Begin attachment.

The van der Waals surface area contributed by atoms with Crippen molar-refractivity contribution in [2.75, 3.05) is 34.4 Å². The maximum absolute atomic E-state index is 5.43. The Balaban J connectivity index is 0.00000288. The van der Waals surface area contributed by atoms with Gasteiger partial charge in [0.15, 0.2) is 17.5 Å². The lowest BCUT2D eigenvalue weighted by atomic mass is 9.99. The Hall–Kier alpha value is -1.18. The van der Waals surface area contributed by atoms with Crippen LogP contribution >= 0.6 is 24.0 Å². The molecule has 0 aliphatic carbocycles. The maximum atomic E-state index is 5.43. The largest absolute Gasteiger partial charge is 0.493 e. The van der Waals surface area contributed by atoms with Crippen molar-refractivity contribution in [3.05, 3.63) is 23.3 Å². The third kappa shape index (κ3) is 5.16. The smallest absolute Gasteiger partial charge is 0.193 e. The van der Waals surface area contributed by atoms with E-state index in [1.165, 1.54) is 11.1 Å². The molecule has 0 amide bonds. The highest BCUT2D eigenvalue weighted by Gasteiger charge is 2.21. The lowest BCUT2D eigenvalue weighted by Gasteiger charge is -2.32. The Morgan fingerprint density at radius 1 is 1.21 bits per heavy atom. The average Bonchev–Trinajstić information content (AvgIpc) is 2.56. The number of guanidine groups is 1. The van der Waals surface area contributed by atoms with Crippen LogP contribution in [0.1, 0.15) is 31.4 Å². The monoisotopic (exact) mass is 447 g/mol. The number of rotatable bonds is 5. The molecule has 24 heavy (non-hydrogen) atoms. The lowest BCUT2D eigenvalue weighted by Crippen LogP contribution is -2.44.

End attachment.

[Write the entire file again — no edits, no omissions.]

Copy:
The van der Waals surface area contributed by atoms with Crippen molar-refractivity contribution in [2.75, 3.05) is 34.4 Å². The maximum absolute atomic E-state index is 5.43. The Balaban J connectivity index is 0.00000288. The van der Waals surface area contributed by atoms with Gasteiger partial charge in [0.15, 0.2) is 17.5 Å². The lowest BCUT2D eigenvalue weighted by atomic mass is 9.99. The Hall–Kier alpha value is -1.18. The van der Waals surface area contributed by atoms with Crippen LogP contribution >= 0.6 is 24.0 Å². The molecule has 0 aliphatic carbocycles. The maximum atomic E-state index is 5.43. The largest absolute Gasteiger partial charge is 0.493 e. The van der Waals surface area contributed by atoms with Crippen molar-refractivity contribution in [3.05, 3.63) is 23.3 Å². The third kappa shape index (κ3) is 5.16. The smallest absolute Gasteiger partial charge is 0.193 e. The van der Waals surface area contributed by atoms with E-state index in [1.165, 1.54) is 11.1 Å². The molecule has 0 amide bonds. The highest BCUT2D eigenvalue weighted by Gasteiger charge is 2.21. The lowest BCUT2D eigenvalue weighted by Gasteiger charge is -2.32. The Morgan fingerprint density at radius 1 is 1.21 bits per heavy atom. The average Bonchev–Trinajstić information content (AvgIpc) is 2.56. The number of guanidine groups is 1. The van der Waals surface area contributed by atoms with Crippen LogP contribution in [0.1, 0.15) is 31.4 Å². The monoisotopic (exact) mass is 447 g/mol. The number of rotatable bonds is 5. The molecule has 24 heavy (non-hydrogen) atoms. The lowest BCUT2D eigenvalue weighted by Crippen LogP contribution is -2.44.